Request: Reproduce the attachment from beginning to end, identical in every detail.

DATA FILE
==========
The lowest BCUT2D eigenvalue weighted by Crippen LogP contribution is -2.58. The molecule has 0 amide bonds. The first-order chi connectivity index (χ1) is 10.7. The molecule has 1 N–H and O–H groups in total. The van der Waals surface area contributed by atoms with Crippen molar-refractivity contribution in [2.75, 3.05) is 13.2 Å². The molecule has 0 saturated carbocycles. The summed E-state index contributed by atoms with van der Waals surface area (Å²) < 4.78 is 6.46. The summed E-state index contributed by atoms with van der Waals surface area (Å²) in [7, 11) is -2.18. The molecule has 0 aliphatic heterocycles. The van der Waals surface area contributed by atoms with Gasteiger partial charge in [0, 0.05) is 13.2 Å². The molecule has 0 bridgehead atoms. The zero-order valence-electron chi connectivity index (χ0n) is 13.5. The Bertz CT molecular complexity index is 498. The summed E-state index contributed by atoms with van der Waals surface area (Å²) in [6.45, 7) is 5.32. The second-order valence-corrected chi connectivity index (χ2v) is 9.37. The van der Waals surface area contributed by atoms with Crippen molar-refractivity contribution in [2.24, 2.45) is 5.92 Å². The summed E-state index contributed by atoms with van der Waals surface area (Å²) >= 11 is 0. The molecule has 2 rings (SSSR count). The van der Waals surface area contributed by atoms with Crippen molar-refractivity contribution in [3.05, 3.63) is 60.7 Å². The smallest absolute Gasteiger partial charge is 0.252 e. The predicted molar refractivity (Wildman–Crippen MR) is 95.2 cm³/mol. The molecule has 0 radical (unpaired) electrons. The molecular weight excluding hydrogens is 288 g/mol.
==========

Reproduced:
The lowest BCUT2D eigenvalue weighted by Crippen LogP contribution is -2.58. The molecule has 0 amide bonds. The first-order chi connectivity index (χ1) is 10.7. The molecule has 1 N–H and O–H groups in total. The van der Waals surface area contributed by atoms with Crippen molar-refractivity contribution in [2.75, 3.05) is 13.2 Å². The molecule has 0 saturated carbocycles. The summed E-state index contributed by atoms with van der Waals surface area (Å²) < 4.78 is 6.46. The summed E-state index contributed by atoms with van der Waals surface area (Å²) in [7, 11) is -2.18. The molecule has 0 aliphatic heterocycles. The van der Waals surface area contributed by atoms with Gasteiger partial charge in [0, 0.05) is 13.2 Å². The molecule has 0 bridgehead atoms. The zero-order valence-electron chi connectivity index (χ0n) is 13.5. The Bertz CT molecular complexity index is 498. The summed E-state index contributed by atoms with van der Waals surface area (Å²) in [6.45, 7) is 5.32. The second-order valence-corrected chi connectivity index (χ2v) is 9.37. The van der Waals surface area contributed by atoms with Crippen molar-refractivity contribution in [2.24, 2.45) is 5.92 Å². The summed E-state index contributed by atoms with van der Waals surface area (Å²) >= 11 is 0. The molecule has 2 rings (SSSR count). The van der Waals surface area contributed by atoms with Crippen molar-refractivity contribution in [3.05, 3.63) is 60.7 Å². The smallest absolute Gasteiger partial charge is 0.252 e. The predicted molar refractivity (Wildman–Crippen MR) is 95.2 cm³/mol. The molecule has 0 radical (unpaired) electrons. The molecular weight excluding hydrogens is 288 g/mol.